• Journal Article

High dead-space syringe use among people who inject drugs in Tijuana, Mexico


Rafful, C., Zule, W., Gonzalez-Zuniga, P. E., Werb, D., Medina-Mora, M. E., Magis-Rodriguez, C., & Strathdee, S. A. (2015). High dead-space syringe use among people who inject drugs in Tijuana, Mexico. American Journal of Drug and Alcohol Abuse, 41(3), 220-225. DOI: 10.3109/00952990.2015.1011742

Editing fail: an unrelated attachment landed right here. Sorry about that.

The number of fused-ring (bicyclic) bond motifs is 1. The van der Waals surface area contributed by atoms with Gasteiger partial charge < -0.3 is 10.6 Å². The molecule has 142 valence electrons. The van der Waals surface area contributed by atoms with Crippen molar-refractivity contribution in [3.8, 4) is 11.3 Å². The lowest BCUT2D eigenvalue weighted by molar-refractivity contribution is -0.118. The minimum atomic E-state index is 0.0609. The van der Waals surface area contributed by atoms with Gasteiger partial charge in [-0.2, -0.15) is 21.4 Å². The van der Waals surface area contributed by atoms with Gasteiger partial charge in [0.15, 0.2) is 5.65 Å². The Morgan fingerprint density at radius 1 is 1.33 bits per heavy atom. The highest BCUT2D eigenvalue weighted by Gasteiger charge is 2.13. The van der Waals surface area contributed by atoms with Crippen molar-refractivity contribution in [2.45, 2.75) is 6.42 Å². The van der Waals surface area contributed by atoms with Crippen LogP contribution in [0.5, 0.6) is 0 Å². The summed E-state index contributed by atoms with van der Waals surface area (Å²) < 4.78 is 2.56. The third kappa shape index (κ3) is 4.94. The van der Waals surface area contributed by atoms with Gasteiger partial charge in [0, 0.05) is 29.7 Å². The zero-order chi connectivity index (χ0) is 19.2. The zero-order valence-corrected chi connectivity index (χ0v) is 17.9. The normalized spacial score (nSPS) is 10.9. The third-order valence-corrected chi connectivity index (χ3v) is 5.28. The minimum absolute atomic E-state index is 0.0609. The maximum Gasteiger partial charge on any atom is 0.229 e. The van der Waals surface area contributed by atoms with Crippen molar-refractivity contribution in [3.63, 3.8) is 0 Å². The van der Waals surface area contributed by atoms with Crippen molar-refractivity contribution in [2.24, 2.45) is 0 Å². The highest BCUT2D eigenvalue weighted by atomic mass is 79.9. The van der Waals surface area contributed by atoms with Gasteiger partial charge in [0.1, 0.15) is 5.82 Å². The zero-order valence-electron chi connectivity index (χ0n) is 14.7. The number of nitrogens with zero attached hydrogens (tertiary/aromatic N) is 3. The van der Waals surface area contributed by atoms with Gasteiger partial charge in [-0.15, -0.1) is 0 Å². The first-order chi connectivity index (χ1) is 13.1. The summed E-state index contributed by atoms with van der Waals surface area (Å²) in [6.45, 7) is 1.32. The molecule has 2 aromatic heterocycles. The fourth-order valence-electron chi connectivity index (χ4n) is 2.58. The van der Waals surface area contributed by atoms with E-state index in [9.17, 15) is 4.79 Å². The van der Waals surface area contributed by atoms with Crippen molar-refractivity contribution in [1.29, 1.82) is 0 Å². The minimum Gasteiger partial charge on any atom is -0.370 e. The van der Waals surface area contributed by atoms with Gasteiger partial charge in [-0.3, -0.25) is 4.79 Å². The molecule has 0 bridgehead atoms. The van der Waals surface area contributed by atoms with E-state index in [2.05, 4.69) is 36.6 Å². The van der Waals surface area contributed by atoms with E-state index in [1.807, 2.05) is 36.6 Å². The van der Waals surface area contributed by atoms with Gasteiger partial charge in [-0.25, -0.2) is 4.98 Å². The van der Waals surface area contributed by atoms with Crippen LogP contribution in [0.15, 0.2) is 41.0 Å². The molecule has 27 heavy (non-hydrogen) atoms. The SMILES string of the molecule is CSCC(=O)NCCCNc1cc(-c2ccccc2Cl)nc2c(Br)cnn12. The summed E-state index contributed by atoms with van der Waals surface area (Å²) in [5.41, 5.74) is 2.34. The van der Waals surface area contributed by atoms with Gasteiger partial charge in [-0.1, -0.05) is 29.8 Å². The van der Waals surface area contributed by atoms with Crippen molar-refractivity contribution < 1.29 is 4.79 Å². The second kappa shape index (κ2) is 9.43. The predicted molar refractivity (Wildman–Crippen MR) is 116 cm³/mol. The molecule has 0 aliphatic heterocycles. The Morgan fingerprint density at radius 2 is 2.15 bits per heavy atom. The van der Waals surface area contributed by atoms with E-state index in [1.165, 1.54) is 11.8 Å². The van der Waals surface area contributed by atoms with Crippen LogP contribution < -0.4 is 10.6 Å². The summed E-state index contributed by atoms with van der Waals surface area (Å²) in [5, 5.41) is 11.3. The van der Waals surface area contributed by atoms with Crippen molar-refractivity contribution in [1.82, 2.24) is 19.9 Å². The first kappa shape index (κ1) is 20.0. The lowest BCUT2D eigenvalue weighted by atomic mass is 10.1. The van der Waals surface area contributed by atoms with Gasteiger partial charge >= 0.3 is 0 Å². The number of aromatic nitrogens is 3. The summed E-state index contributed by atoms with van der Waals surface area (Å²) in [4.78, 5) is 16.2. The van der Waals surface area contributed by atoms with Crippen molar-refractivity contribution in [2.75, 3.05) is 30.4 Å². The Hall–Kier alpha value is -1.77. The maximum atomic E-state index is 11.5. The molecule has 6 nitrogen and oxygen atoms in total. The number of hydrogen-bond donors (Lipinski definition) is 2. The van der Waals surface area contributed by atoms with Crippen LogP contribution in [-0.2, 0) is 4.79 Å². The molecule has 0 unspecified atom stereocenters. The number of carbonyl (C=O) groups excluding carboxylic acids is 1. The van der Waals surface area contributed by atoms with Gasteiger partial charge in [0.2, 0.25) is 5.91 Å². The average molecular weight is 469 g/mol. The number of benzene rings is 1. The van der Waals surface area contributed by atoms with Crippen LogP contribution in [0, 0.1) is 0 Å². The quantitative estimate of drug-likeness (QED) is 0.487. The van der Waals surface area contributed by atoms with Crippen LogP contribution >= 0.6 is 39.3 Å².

Background: High dead-space syringes (HDSS) are believed to confer an elevated risk of acquiring HIV and other blood-borne infections. Objectives: We identified prevalence and correlates of HDSS use among injection drug users (IDU) in Tijuana, Mexico, where syringe purchase and possession is legal without a prescription. Methods: Beginning in 2011, IDU who reported being 18 years or older and injected drugs within the last month were recruited into a prospective study. At baseline and semi-annually, 557 IDU underwent HIV-testing and interviewer-administered surveys. Logistic regression was used to identify correlates of using HDSS. Results: Of 557 IDU, 40% had ever used HDSS, mostly because no other syringe type was available (72%), or because they were easier to get (20%). Controlling for sex and age at first injection, use of HDSS was associated with cocaine as the first drug injected (Adjusted Odds Ratio [AOR]: 2.68; Confidence Interval 95% [CI]: 1.15-6.22), having been stopped or arrested by police (AOR: 1.84; 95% CI: 1.11-3.07), being deported from the US (AOR: 1.64; 95% CI: 1.06-2.53), and believing it is illegal to carry syringes (AOR: 1.78; 95% CI: 1.01-3.15). Conclusion: Use of HDSS is surprisingly common among IDU in Tijuana. Efforts are needed to expand coverage of low-dead space syringes through existing syringe exchange programs. Education is required to increase awareness of the harms associated with HDSS, and to inform IDU that syringe possession is legal across Mexico